AOAA granted $300k for road
SUNBURY - Northumberland County has received $300,000 in federal money for the proposed Anthracite Outdoor Adventure Area (AOAA).
The federal Appalachian Regional Commission (ARC) recently announced its approval of the funding, which is essentially a grant that does not need repaid.
The money, secured with the help of SEDA-COG, will be used to construct a 1,280-foot paved road from Route 125 south of Burnside to AOAA's welcome center and educational facility on the east side of the highway.
"It's good news," county planning director Pat Mack said Thursday. "We're pulling funds together to make this a successful park. With this grant, we received all the funds we asked for."
Mack said each time the project receives funding, it can use that money as leverage in future funding applications, which can involve federal, state, private or foundation sources.
"Now that we have this we'll immediately go to work" to seek more economic development money, he said.
Plans call for the AOAA to be developed on 6,596 acres of county-owned property that encompass portions of Mount Carmel, Coal, Zerbe, West Cameron and East Cameron townships. It will be used for motorized and non-motorized recreation, including all-terrain and off-road vehicles, cycling, hiking and horseback riding. Hunting is also planned on a small portion of the land year-round, and on the entire property from the Saturday before Thanksgiving until the first week of January.
A master site plan for AOAA has been developed by the Northumberland County Planning Department and Pashek & Associates, a Pittsburgh-based design firm. The 332-page master plan cost $238,000, which was paid for with a $200,000 grant from the state Department of Conservation and Natural Resources (DCNR) and a $38,000 grant from the state Department of Community and Economic Development (DCED).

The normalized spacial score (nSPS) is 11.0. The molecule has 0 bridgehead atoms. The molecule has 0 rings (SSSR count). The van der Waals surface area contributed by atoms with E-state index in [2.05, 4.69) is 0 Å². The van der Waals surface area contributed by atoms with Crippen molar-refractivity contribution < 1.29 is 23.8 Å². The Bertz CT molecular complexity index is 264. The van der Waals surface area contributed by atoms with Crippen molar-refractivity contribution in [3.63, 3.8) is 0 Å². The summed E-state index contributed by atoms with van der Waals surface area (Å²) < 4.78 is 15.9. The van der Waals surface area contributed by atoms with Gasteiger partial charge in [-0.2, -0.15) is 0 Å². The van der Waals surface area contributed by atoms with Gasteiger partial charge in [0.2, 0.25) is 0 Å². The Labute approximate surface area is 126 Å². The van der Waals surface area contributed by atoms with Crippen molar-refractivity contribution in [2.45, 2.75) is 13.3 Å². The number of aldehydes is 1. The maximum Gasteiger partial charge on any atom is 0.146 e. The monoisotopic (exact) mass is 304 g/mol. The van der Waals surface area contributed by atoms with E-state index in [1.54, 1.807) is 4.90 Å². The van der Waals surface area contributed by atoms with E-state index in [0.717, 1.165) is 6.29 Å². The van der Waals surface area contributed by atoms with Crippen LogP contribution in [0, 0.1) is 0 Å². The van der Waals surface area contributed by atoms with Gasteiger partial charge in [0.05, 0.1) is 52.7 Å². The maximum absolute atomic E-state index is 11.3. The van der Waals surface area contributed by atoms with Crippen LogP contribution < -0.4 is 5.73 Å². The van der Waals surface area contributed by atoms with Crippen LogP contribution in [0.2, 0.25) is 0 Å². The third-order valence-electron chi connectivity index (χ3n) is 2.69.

Details include a business plan for the recreation area addressing the AOAA's organizational structure, financial objectives, rules and regulations, pricing strategies, and issues of safety and security. Details of the plan are available at www.anthraciteadventure.com.
Bob Good, in charge of financial planning with Pashek, predicted that if everything falls into place and proper funding is secured for the project, the AOAA could open by early 2013.
Based on his projection in comparing the AOAA with attendance at similar outdoor adventure areas in West Virginia and Kentucky, Good said the Northumberland County facility could generate $5.2 million in revenue at the end of five years, while creating 184 new jobs. He anticipated the AOAA would generate $238,000 in its first year of operation.
The county, which was seeking $3.5 million in grant funding for the AOAA, received $400,000 late last year from DCNR. The $400,000 came from state snowmobile and ATV funds. In June, the county received a $20,000 Yamaha Off-Highway Vehicle Access Initiative Grant for trail development, mapping and signage in AOAA. The county also was awarded a $10,000 Polaris TRAILS Program grant for trail design and development. Pending funding applications include a $1,500,000 DCNR grant, and $1,300,000 grant for an abandoned mine reclamation project at Boyer's Knob.
Those opposed to the AOAA plan have said the county shouldn't be involved in a business venture and that building the park will end the free use of the land for recreational activities that locals have enjoyed for decades. County officials, who have received support from local and out-of-the-aera off-road organizations and others, said they want to maintain ownership of the property because of the coal that still lies beneath the ground, and that the park will provide a safe, controlled riding area that will provide much-needed tourism and economic development.